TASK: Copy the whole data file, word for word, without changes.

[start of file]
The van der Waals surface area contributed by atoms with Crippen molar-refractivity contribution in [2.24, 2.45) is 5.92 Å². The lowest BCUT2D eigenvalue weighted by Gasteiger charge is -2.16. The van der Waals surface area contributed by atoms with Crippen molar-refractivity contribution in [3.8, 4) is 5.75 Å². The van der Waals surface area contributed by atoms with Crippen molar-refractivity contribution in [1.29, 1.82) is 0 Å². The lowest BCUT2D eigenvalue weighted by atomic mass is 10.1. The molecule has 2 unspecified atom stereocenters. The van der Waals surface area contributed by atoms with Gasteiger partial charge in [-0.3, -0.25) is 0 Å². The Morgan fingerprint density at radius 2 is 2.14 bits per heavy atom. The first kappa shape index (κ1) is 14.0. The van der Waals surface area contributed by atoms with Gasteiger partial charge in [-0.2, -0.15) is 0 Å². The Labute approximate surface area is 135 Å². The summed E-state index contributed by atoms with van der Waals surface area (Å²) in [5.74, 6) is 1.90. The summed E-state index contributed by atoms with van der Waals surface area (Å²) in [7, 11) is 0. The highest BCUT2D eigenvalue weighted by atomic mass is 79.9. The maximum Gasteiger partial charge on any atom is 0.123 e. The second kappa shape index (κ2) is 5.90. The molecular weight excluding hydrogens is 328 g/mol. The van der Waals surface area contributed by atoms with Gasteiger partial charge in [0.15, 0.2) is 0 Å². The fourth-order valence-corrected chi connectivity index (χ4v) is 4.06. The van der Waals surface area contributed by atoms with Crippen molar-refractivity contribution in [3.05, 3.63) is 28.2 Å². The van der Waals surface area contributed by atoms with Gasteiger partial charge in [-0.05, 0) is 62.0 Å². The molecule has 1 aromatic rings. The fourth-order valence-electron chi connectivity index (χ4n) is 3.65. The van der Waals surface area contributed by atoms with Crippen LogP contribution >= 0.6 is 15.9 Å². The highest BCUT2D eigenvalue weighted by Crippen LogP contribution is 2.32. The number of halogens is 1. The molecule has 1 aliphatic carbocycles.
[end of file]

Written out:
The van der Waals surface area contributed by atoms with Crippen molar-refractivity contribution in [2.24, 2.45) is 5.92 Å². The lowest BCUT2D eigenvalue weighted by Gasteiger charge is -2.16. The van der Waals surface area contributed by atoms with Crippen molar-refractivity contribution in [3.8, 4) is 5.75 Å². The van der Waals surface area contributed by atoms with Crippen molar-refractivity contribution in [1.29, 1.82) is 0 Å². The lowest BCUT2D eigenvalue weighted by atomic mass is 10.1. The molecule has 2 unspecified atom stereocenters. The van der Waals surface area contributed by atoms with Gasteiger partial charge in [-0.3, -0.25) is 0 Å². The Morgan fingerprint density at radius 2 is 2.14 bits per heavy atom. The first kappa shape index (κ1) is 14.0. The van der Waals surface area contributed by atoms with Gasteiger partial charge in [-0.2, -0.15) is 0 Å². The Labute approximate surface area is 135 Å². The summed E-state index contributed by atoms with van der Waals surface area (Å²) in [5.74, 6) is 1.90. The summed E-state index contributed by atoms with van der Waals surface area (Å²) in [7, 11) is 0. The highest BCUT2D eigenvalue weighted by atomic mass is 79.9. The maximum Gasteiger partial charge on any atom is 0.123 e. The second kappa shape index (κ2) is 5.90. The molecular weight excluding hydrogens is 328 g/mol. The van der Waals surface area contributed by atoms with Gasteiger partial charge in [0.15, 0.2) is 0 Å². The fourth-order valence-corrected chi connectivity index (χ4v) is 4.06. The van der Waals surface area contributed by atoms with Crippen molar-refractivity contribution in [3.05, 3.63) is 28.2 Å². The van der Waals surface area contributed by atoms with Gasteiger partial charge in [-0.05, 0) is 62.0 Å². The molecule has 1 aromatic rings. The fourth-order valence-electron chi connectivity index (χ4n) is 3.65. The van der Waals surface area contributed by atoms with Crippen LogP contribution >= 0.6 is 15.9 Å². The highest BCUT2D eigenvalue weighted by Crippen LogP contribution is 2.32. The number of halogens is 1. The molecule has 1 aliphatic carbocycles.